Gerson Zweifach, counsel for ABC, CBS, NBC, and Fox, told Deadline, "The federal court's ruling is a victory for copyright law, vindicating our claim that Locast is illegally infringing copyrights in broadcast television content in violation of federal law." The broadcasters will now seek a permanent injunction to suspend Locast's secondary streaming of the channels' programming for good.

On Aug. 2, Locast sent out an email to its users and posted a message on its homepage to alert consumers that the service was being suspended. "As a non-profit, Locast was designed from the very beginning to operate in accordance with the strict letter of the law, but in response to the court's recent rulings, with which we respectfully disagree, we are hereby suspending operations, effective immediately," the message read.

Locast shutting down will impact 55 percent of people in the U.S. across 36 local markets who use the service, according to The Hollywood Reporter.

While Locast's suspension is the most controversial, it isn't the only streaming service to be suspended recently. Over the past year, a handful of streaming services have been shut down. On Aug. 31, Disney announced that it would be shutting down its standalone Hotstar streaming service in the U.S. by the end of 2022, a service known for showing live cricket matches and various South Asian programs. T-Mobile also ended its TVision streaming service in late April and in Oct. 2020, Quibi, the short-form streaming platform for mobile devices, shut down just six months after launching.

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Free streaming service Locast suffers legal setback, suspends service - Triangle Business Journal

Triangle Business Journal 02 September, 2021 - 11:20pm

‘We are hereby suspending operations, effective immediately’

“As a non-profit, Locast was designed from the very beginning to operate in accordance with the strict letter of the law, but in response to the court’s recent rulings, with which we respectfully disagree, we are hereby suspending operations, effective immediately,” an email to Locast users sent out this morning reads.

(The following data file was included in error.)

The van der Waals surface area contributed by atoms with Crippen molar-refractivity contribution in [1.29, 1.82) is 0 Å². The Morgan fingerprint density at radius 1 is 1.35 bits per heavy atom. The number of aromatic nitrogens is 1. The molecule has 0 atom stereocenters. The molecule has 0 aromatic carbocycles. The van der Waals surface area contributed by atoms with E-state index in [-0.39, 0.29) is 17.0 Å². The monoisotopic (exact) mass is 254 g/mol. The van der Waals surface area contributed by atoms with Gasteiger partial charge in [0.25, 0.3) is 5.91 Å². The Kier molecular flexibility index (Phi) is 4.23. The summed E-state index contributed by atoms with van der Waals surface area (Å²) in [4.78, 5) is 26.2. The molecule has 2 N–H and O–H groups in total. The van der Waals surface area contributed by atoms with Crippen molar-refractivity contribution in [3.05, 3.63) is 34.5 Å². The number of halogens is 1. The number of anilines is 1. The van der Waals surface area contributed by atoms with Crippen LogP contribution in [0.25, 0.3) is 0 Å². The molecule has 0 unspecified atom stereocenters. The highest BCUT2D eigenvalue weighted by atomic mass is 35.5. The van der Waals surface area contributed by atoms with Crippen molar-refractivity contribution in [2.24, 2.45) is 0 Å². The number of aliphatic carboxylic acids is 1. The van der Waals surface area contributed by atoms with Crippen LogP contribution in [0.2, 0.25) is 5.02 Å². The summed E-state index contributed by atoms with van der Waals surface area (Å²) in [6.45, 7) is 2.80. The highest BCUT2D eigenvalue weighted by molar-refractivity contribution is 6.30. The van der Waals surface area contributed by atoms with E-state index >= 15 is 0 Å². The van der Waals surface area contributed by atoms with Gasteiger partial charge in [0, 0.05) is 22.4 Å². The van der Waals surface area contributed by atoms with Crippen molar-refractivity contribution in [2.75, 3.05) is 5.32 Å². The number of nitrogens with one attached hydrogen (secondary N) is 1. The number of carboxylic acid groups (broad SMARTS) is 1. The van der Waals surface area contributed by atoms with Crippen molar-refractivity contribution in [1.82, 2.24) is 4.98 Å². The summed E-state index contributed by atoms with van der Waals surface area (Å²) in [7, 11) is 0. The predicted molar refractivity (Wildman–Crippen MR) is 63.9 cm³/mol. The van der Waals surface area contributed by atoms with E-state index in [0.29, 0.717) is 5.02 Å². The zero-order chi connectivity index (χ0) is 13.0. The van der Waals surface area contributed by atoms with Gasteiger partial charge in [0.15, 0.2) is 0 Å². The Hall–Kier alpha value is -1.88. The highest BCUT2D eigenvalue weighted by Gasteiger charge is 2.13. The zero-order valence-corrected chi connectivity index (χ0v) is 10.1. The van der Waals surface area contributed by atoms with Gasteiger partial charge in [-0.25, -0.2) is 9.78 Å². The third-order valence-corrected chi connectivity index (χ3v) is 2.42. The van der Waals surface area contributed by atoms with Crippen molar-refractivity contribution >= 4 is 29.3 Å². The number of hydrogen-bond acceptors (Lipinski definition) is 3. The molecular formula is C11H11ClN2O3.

Locast didn’t technically charge a fee, although it frequently interrupted its free streams to request that users sign up for recurring $5 donations to keep the service running. But ABC, CBS, Fox, and NBC sued anyway, and it seems that the court has sided with the broadcasters, ruling earlier this week that Locast’s requests for donations exceeded “the actual and reasonable costs of maintaining and operating the service” and that it therefore didn’t meet the exception provided by copyright law.

Locast first responded by announcing on Wednesday evening it would simply remove the donation requests. “This means that anyone located in a market we serve who signs up for Locast will get the service without interruption, regardless of whether or not they donate,” the company said.

Today’s email, however, seems to have reversed that plan, with the service shutting down entirely. Locast has yet to announce what its plans for the future are or if the service will be returning in some form at a later date.

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Locast, the free local TV streaming service that expanded to Milwaukee in July, shuts down after losing a ruling in federal court

Milwaukee Journal Sentinel 02 September, 2021 - 03:56pm

Milwaukee was the second market in Wisconsin for Locast. It began offering services in Madison in January.

While the service technically was free, Locast urged users to donate "as little as $5 a month" to help the service continue operations. Viewers got reminders every 15 minutes or so, and programming stopped until the viewer clicked on the button or refreshed the site. 

Late Wednesday, Locast said it would suspend program interruptions, in an apparent attempt to appease the federal court, according to a report by NextTV.com. But Thursday, the service announced on its website and on its social media accounts that it was shutting down immediately. 

According to the Electronic Frontier Foundation, which supported Locast in its lawsuit, the service had more than 3 million users nationwide.